City advisory groups such as La Jolla Parks and Beaches, Inc. and the La Jolla Community Planning Association (LJCPA) have repeatedly opposed closing Children’s Pool beach.
Jim Fitzgerald, a LJCPA trustee who broke ranks with his board colleagues to support the closure, noted that the seals are protected by the federal Marine Mammal Protection Act (MMPA).
“I had hoped, and I think it’s a hope that was shared on both sides of the issue … that the visual cue represented by the extended guideline rope would have been sufficient to discourage and prevent the unacceptable and unfortunate behavior towards the seals,” he said. “Unfortunately, the visual testimony you’ve seen here today is extremely discouraging. I’m going to ask you to just believe your own eyes. Harassment of the seals and the seal pups — especially during pupping season — continues.
“Some of this harassment and these disturbances are committed out of ignorance, but others, regrettably, are committed out of malice,” Fitzgerald said.
On Jan. 16, the San Diego Planning Commission voted to limit access at Children’s Pool, though not to close the beach entirely.
Similarly, the National Oceanic and Atmospheric Administration’s National Marine Fisheries Service — which is tasked with implementing the MMPA and helping conserve marine mammal populations — sent a letter to the San Diego City Council Jan. 2 stating its belief that a complete closure of Children’s Pool beach is not necessary to protect harbor seals from MMPA violations.
“The MMPA does not require that beaches be closed, or that people maintain any specific distance from the animals,” the letter states. “Rather, the MMPA generally prohibits the harassment, hunting, capturing or killing of marine mammals.”
The MMPA defines harassment as “acts of pursuit, torment or annoyance that have the potential to injure the animals or disrupt natural behavior.”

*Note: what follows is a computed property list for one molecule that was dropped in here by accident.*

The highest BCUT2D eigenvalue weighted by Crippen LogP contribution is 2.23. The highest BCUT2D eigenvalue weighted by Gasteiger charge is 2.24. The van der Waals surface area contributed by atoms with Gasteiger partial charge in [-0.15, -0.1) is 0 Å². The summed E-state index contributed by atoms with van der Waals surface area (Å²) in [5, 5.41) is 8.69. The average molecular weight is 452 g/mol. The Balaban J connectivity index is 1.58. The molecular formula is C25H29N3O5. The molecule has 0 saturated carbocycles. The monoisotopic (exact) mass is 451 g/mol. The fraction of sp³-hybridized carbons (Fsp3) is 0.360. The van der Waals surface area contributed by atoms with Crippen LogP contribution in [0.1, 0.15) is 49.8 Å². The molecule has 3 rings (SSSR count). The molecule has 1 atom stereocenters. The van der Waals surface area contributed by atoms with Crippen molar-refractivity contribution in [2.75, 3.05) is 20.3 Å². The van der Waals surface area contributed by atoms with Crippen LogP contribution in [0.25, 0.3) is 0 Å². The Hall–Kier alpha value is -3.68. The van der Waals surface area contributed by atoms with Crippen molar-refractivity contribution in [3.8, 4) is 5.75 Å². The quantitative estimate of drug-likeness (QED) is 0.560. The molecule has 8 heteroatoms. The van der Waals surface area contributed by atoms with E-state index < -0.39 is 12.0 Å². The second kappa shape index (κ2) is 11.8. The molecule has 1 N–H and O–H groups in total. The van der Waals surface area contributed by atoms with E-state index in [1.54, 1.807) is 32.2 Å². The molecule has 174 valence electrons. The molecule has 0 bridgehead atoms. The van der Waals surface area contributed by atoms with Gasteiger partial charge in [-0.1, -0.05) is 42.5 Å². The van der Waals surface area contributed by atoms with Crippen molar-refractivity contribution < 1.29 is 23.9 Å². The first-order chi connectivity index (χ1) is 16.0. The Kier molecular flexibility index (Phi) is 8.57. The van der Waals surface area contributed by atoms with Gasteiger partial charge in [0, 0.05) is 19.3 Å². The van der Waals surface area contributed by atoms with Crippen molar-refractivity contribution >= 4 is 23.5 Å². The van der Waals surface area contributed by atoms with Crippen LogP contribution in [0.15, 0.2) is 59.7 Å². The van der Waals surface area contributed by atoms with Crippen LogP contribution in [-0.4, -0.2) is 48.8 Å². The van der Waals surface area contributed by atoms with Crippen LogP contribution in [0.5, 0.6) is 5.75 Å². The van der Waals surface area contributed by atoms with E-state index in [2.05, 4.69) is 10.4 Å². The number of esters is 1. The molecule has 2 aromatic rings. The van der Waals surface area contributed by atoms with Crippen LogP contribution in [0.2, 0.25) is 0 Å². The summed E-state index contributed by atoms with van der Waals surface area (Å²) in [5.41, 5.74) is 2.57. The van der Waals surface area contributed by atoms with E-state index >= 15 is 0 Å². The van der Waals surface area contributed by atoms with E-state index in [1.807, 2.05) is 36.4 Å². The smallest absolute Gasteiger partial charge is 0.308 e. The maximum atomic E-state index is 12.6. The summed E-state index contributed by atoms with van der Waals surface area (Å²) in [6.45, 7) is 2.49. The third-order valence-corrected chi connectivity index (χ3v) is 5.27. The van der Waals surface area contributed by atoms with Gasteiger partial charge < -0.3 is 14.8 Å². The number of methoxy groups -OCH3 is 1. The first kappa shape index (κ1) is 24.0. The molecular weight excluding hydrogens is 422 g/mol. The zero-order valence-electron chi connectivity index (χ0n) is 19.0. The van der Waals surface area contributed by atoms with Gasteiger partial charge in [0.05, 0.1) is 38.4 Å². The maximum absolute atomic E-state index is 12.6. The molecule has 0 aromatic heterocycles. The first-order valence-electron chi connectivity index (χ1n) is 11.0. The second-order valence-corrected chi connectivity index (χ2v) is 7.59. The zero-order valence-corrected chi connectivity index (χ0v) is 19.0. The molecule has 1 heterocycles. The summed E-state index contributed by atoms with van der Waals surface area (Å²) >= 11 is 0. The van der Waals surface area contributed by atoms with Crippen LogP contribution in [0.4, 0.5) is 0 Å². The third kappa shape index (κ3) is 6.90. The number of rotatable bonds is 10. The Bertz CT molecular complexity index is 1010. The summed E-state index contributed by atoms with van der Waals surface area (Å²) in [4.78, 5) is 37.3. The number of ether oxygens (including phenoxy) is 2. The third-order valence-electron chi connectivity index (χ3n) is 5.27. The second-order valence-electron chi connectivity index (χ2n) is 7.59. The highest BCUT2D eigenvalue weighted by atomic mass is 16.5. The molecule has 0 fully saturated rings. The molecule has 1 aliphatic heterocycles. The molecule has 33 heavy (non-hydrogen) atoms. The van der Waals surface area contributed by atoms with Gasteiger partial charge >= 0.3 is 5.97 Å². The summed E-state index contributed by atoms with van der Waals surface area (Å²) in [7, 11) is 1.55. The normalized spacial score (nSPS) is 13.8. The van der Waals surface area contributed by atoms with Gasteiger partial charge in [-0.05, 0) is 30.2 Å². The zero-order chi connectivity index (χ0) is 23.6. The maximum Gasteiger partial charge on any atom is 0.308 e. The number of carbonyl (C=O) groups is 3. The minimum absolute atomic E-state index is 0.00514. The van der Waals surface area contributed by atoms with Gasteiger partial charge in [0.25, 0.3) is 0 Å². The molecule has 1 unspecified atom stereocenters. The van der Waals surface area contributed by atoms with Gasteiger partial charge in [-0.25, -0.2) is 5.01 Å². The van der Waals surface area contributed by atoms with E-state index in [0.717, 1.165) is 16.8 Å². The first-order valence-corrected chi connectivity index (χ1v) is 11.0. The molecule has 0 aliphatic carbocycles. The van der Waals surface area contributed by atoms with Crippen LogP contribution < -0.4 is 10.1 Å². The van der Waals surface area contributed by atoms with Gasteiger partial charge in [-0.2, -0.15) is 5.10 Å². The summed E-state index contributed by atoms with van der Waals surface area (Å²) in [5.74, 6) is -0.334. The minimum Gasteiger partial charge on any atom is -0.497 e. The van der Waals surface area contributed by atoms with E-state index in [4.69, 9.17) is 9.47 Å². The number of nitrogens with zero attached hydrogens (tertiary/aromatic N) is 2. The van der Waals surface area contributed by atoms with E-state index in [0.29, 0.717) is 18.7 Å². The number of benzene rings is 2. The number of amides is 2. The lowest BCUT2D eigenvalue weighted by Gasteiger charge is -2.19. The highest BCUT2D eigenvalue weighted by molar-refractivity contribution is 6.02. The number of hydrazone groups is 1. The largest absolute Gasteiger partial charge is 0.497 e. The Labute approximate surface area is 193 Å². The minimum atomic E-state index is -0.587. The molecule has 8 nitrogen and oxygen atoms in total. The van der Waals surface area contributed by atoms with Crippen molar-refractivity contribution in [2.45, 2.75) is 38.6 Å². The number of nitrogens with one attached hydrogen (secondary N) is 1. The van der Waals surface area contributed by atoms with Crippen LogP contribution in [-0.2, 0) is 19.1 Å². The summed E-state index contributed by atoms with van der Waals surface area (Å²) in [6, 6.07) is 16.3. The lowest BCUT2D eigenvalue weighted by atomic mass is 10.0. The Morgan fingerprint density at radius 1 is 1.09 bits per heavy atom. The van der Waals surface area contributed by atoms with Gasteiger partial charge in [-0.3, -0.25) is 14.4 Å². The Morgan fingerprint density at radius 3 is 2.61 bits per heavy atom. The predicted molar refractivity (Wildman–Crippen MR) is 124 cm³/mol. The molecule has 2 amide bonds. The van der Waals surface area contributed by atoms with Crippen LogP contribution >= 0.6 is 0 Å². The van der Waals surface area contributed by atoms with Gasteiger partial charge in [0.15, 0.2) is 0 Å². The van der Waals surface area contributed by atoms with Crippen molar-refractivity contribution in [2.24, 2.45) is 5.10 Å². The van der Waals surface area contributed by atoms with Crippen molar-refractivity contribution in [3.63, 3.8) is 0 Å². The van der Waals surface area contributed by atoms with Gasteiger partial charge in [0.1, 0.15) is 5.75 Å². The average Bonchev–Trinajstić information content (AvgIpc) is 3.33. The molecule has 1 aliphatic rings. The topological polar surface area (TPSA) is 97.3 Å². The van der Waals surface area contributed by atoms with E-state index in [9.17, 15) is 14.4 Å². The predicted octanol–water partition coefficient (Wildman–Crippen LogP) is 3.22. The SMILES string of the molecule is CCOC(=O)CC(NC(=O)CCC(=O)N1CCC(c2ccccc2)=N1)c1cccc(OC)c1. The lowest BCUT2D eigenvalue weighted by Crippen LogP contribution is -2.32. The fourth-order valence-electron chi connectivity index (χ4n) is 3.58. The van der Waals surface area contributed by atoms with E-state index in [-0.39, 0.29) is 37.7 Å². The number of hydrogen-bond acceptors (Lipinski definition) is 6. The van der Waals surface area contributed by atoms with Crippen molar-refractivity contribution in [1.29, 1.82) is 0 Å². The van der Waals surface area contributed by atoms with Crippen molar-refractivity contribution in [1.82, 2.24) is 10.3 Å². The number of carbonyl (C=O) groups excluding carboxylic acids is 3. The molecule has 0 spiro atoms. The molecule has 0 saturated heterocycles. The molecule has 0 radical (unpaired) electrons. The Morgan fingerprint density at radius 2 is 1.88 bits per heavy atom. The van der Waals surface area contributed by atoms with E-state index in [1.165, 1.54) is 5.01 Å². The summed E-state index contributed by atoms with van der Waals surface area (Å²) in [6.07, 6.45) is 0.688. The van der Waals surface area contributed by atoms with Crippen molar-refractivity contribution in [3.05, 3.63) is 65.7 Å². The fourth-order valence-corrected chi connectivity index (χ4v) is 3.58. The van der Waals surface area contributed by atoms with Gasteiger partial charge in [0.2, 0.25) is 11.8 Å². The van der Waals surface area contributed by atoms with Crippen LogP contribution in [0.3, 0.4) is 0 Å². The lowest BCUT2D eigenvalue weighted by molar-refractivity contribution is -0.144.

The nearly four-hour City Council hearing grew contentious at several junctures, resulting in a woman being ejected from council chambers after repeatedly disrupting proceedings.
At one point, Emerald referenced a video of beach access advocate and diver John Leek climbing over the railing at the tip of the Children’s Pool seawall, onto a boulder, and executing what appeared to be a reverse cannonball (view footage
here). The video, filmed last weekend by seal advocate and attorney Bryan Pease, shows startled seals reacting by scurrying into the water, or “flushing,” which is considered harassment under the MMPA.
In response, Emerald initially suggested amending city staff’s recommendation to also make it unlawful for people to be on any land or rocks touching the seawall.
“That means no cannonball jumps to flush these seals,” she said.
“I did not cannonball; I tripped and fell!” Leek erupted, after which he left council chambers.
In response to reports of stillborn pups at Children’s Pool, and those being abandoned and left to die by frightened and harassed mother seals, Councilmember Scott Sherman — who seconded Lightner’s failed motion — asked whether there have been studies conducted on pup mortality at Children’s Pool.
“I heard somebody talking about a 50 percent mortality (rate) in the first year for harbor seals in nature,” Sherman said. “Is there anything to show that it’s higher at the Children’s Pool?”
A city staffer responded that they weren’t aware of any such studies, and that such statistics weren’t considered in analysis used to justify closure.
Sherman also requested an accounting of the ranger’s duties at the Children’s Pool.
“I’ve not seen anybody standing there saying, ‘Hey, you shouldn’t be standing so close to the seals,’ ” Sherman said. “What does our staff do?”
Children’s Pool ranger Richard Belesky replied that his job is to “explain and enforce city policy and to keep the peace.
“I’m not necessarily a seal guard,” he said. “I’m the only ranger assigned. I work six hours a day at the most.”
“Sounds like you might need a little more help down there,” Sherman suggested.